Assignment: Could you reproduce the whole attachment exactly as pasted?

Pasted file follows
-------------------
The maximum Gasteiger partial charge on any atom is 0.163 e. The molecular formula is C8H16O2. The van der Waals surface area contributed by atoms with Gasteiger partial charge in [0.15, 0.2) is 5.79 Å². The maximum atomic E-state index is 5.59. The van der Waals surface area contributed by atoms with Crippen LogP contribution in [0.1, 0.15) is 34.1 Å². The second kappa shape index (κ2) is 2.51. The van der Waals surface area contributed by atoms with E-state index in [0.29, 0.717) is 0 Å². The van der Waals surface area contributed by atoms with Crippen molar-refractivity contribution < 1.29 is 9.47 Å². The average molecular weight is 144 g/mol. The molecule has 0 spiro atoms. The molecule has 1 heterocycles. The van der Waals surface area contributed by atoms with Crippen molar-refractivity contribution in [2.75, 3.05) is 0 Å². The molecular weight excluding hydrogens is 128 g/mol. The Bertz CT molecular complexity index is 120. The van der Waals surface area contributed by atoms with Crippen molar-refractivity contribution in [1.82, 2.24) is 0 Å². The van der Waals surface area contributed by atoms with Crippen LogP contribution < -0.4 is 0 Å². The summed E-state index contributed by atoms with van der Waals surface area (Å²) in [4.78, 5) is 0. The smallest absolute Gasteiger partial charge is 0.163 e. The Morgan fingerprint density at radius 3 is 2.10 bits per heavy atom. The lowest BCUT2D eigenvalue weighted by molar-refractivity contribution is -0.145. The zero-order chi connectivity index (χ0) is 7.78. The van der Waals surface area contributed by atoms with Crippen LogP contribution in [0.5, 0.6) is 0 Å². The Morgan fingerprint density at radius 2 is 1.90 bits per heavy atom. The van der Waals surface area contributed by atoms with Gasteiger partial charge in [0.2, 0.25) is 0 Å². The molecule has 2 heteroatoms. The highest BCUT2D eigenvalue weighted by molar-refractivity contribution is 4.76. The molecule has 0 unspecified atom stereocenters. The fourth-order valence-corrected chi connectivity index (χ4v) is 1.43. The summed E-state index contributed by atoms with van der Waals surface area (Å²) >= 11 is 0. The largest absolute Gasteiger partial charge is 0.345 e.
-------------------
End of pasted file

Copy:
The maximum Gasteiger partial charge on any atom is 0.163 e. The molecular formula is C8H16O2. The van der Waals surface area contributed by atoms with Gasteiger partial charge in [0.15, 0.2) is 5.79 Å². The maximum atomic E-state index is 5.59. The van der Waals surface area contributed by atoms with Crippen LogP contribution in [0.1, 0.15) is 34.1 Å². The second kappa shape index (κ2) is 2.51. The van der Waals surface area contributed by atoms with E-state index in [0.29, 0.717) is 0 Å². The van der Waals surface area contributed by atoms with Crippen molar-refractivity contribution < 1.29 is 9.47 Å². The average molecular weight is 144 g/mol. The molecule has 0 spiro atoms. The molecule has 1 heterocycles. The van der Waals surface area contributed by atoms with Crippen molar-refractivity contribution in [2.75, 3.05) is 0 Å². The molecular weight excluding hydrogens is 128 g/mol. The Bertz CT molecular complexity index is 120. The van der Waals surface area contributed by atoms with Crippen molar-refractivity contribution in [1.82, 2.24) is 0 Å². The van der Waals surface area contributed by atoms with Crippen LogP contribution < -0.4 is 0 Å². The summed E-state index contributed by atoms with van der Waals surface area (Å²) in [4.78, 5) is 0. The smallest absolute Gasteiger partial charge is 0.163 e. The Morgan fingerprint density at radius 3 is 2.10 bits per heavy atom. The lowest BCUT2D eigenvalue weighted by molar-refractivity contribution is -0.145. The zero-order chi connectivity index (χ0) is 7.78. The van der Waals surface area contributed by atoms with Crippen LogP contribution in [0.5, 0.6) is 0 Å². The Morgan fingerprint density at radius 2 is 1.90 bits per heavy atom. The van der Waals surface area contributed by atoms with Gasteiger partial charge in [0.2, 0.25) is 0 Å². The molecule has 2 heteroatoms. The highest BCUT2D eigenvalue weighted by molar-refractivity contribution is 4.76. The molecule has 0 unspecified atom stereocenters. The fourth-order valence-corrected chi connectivity index (χ4v) is 1.43. The summed E-state index contributed by atoms with van der Waals surface area (Å²) >= 11 is 0. The largest absolute Gasteiger partial charge is 0.345 e.